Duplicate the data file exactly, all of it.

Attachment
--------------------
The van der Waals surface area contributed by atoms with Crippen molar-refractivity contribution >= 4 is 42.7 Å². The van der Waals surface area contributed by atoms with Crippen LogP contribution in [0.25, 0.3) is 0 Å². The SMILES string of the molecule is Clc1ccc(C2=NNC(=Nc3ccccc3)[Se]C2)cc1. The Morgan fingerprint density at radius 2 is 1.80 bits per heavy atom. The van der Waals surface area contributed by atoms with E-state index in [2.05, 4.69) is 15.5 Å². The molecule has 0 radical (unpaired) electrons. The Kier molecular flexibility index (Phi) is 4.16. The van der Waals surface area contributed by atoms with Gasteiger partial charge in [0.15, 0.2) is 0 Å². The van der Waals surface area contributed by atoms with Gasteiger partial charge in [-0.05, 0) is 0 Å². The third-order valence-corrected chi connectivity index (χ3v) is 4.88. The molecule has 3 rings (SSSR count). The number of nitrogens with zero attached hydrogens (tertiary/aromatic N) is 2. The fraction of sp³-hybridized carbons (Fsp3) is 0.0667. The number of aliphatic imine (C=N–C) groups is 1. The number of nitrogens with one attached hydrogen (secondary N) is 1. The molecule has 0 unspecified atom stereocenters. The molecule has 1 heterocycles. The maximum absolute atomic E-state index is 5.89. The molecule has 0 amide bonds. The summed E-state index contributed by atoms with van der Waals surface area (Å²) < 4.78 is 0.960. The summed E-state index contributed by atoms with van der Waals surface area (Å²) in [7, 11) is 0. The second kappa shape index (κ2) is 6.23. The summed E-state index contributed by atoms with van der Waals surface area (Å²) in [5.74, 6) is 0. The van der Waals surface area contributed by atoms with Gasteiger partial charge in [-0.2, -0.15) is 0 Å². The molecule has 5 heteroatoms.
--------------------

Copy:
The van der Waals surface area contributed by atoms with Crippen molar-refractivity contribution >= 4 is 42.7 Å². The van der Waals surface area contributed by atoms with Crippen LogP contribution in [0.25, 0.3) is 0 Å². The SMILES string of the molecule is Clc1ccc(C2=NNC(=Nc3ccccc3)[Se]C2)cc1. The Morgan fingerprint density at radius 2 is 1.80 bits per heavy atom. The van der Waals surface area contributed by atoms with E-state index in [2.05, 4.69) is 15.5 Å². The molecule has 0 radical (unpaired) electrons. The Kier molecular flexibility index (Phi) is 4.16. The van der Waals surface area contributed by atoms with Gasteiger partial charge in [0.15, 0.2) is 0 Å². The van der Waals surface area contributed by atoms with Gasteiger partial charge in [-0.05, 0) is 0 Å². The third-order valence-corrected chi connectivity index (χ3v) is 4.88. The molecule has 3 rings (SSSR count). The number of nitrogens with zero attached hydrogens (tertiary/aromatic N) is 2. The fraction of sp³-hybridized carbons (Fsp3) is 0.0667. The number of aliphatic imine (C=N–C) groups is 1. The number of nitrogens with one attached hydrogen (secondary N) is 1. The molecule has 0 unspecified atom stereocenters. The molecule has 1 heterocycles. The maximum absolute atomic E-state index is 5.89. The molecule has 0 amide bonds. The summed E-state index contributed by atoms with van der Waals surface area (Å²) < 4.78 is 0.960. The summed E-state index contributed by atoms with van der Waals surface area (Å²) in [7, 11) is 0. The second kappa shape index (κ2) is 6.23. The summed E-state index contributed by atoms with van der Waals surface area (Å²) in [5.74, 6) is 0. The van der Waals surface area contributed by atoms with Gasteiger partial charge in [-0.2, -0.15) is 0 Å². The molecule has 5 heteroatoms.